With these two singles, Kid Frost established himself as one of the leading voices of Chicano rap, a style that blended hip hop with elements of Latin music and culture. He also paved the way for other Latino rappers, such as Cypress Hill, Mellow Man Ace and Lighter Shade of Brown.
The Content of East Side Story
In 1992, Kid Frost released his debut album, East Side Story, which was produced by Will Roc and Tony G. The album consisted of 14 tracks that showcased Kid Frost's skills as a rapper and storyteller. The album also featured guest appearances from other Chicano rap artists, such as ALT, A.L.T. The Saint, Lil Rob and O.G. Enius.
The album's title was inspired by West Side Story, a musical and film that depicted the rivalry between two gangs of different ethnic backgrounds in New York City. Kid Frost wanted to tell his own version of the story from the perspective of a Chicano living in East Los Angeles.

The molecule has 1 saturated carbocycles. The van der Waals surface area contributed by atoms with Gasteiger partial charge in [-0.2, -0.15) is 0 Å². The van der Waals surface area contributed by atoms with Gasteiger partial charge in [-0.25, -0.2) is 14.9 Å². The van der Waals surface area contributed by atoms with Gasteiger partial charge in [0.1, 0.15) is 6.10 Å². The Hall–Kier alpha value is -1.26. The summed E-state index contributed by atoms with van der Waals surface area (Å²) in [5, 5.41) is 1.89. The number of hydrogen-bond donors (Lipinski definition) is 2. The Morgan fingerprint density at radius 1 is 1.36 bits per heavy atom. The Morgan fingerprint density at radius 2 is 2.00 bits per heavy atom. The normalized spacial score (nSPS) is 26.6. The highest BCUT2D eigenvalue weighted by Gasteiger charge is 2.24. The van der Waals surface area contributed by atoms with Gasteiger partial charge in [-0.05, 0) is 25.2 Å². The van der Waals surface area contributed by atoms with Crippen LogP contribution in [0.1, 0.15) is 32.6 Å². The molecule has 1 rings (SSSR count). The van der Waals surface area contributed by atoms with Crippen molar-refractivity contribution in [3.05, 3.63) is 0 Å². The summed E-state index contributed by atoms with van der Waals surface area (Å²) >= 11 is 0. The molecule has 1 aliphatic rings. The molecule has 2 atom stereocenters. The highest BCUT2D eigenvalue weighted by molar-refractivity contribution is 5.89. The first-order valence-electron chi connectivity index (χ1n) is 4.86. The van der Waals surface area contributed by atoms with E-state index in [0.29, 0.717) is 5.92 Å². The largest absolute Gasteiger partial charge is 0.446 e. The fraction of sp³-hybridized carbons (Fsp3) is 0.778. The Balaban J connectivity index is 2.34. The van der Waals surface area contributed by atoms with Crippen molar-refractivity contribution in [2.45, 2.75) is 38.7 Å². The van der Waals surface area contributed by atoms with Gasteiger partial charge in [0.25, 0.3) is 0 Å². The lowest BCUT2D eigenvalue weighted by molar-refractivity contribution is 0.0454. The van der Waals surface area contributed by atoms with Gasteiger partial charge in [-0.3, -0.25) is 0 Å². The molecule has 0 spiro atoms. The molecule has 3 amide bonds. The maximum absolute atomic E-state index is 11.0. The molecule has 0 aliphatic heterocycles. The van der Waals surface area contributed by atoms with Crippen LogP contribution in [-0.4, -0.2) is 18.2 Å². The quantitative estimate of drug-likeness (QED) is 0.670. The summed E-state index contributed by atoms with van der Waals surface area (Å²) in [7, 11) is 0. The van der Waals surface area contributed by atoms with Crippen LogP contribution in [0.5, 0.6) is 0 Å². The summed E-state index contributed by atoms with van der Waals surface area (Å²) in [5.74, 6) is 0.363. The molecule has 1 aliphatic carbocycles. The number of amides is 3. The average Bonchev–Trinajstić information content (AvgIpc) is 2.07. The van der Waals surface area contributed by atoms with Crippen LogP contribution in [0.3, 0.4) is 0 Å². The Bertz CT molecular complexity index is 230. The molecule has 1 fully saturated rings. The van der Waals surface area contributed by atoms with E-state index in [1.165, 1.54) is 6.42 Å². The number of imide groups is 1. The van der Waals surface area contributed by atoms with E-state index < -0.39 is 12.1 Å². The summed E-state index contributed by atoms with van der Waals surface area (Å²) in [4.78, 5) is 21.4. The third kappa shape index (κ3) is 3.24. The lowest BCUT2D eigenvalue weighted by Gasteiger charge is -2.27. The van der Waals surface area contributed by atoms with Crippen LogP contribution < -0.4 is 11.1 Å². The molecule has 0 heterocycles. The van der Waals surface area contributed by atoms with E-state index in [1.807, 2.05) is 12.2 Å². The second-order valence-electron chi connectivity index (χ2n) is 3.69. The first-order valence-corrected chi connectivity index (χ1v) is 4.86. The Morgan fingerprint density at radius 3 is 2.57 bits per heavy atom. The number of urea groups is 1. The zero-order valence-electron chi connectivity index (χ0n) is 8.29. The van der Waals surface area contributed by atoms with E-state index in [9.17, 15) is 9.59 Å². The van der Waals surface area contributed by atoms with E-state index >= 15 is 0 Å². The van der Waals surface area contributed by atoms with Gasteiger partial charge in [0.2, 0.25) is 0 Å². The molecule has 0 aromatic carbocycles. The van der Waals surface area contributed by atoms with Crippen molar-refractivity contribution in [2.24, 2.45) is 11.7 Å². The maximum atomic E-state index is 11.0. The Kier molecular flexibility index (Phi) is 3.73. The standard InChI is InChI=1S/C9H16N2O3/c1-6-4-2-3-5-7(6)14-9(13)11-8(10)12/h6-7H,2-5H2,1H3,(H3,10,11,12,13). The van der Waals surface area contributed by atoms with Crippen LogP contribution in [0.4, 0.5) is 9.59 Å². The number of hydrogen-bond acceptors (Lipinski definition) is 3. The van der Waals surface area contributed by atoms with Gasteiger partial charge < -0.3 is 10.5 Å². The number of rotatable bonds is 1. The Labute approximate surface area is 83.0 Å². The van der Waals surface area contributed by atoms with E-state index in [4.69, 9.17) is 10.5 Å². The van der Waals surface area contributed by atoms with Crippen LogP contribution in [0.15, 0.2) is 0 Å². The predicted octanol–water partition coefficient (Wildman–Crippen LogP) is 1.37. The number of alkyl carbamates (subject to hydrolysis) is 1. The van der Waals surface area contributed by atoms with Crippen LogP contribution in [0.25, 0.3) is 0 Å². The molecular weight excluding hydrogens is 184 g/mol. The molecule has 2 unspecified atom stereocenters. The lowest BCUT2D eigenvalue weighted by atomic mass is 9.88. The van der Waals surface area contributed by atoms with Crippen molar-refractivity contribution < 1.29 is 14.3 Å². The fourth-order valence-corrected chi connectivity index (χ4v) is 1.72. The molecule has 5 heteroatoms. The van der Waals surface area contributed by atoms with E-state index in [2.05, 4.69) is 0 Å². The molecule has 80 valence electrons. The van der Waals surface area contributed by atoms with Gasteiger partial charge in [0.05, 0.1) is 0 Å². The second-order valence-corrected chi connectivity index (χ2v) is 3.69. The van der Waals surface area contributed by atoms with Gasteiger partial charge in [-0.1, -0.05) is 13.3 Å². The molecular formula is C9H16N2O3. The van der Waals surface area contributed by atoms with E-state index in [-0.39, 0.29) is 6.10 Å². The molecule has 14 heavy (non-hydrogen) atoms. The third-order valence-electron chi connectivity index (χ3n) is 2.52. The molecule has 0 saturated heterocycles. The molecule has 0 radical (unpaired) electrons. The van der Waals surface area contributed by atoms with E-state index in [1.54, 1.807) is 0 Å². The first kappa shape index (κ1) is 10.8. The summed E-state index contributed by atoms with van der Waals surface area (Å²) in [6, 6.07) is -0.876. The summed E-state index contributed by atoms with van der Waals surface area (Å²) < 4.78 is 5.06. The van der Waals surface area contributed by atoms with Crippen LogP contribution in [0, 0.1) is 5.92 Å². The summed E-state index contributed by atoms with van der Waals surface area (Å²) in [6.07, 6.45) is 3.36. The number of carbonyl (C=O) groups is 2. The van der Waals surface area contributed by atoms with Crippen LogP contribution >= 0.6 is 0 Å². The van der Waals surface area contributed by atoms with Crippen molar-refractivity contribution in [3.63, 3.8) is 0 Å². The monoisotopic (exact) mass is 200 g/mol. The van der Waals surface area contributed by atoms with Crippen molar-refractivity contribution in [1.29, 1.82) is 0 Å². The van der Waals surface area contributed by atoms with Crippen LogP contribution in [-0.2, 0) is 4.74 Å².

The album's cover art also reflected this theme. It showed Kid Frost standing in front of a mural that depicted various scenes from Chicano history and culture, such as the Mexican Revolution, the Zoot Suit Riots and the Chicano Movement. The mural was painted by David Botello, a renowned Chicano artist who was part of the East Los Streetscapers collective.
The album's opening track, "East Side Rendezvous", set the tone for the rest of the album. It was an upbeat song that celebrated the lifestyle and culture of the East Side of Los Angeles. It featured samples from Zapp's "More Bounce to the Ounce" and War's "Cisco Kid". It also introduced Kid Frost's crew, known as The Latin Alliance.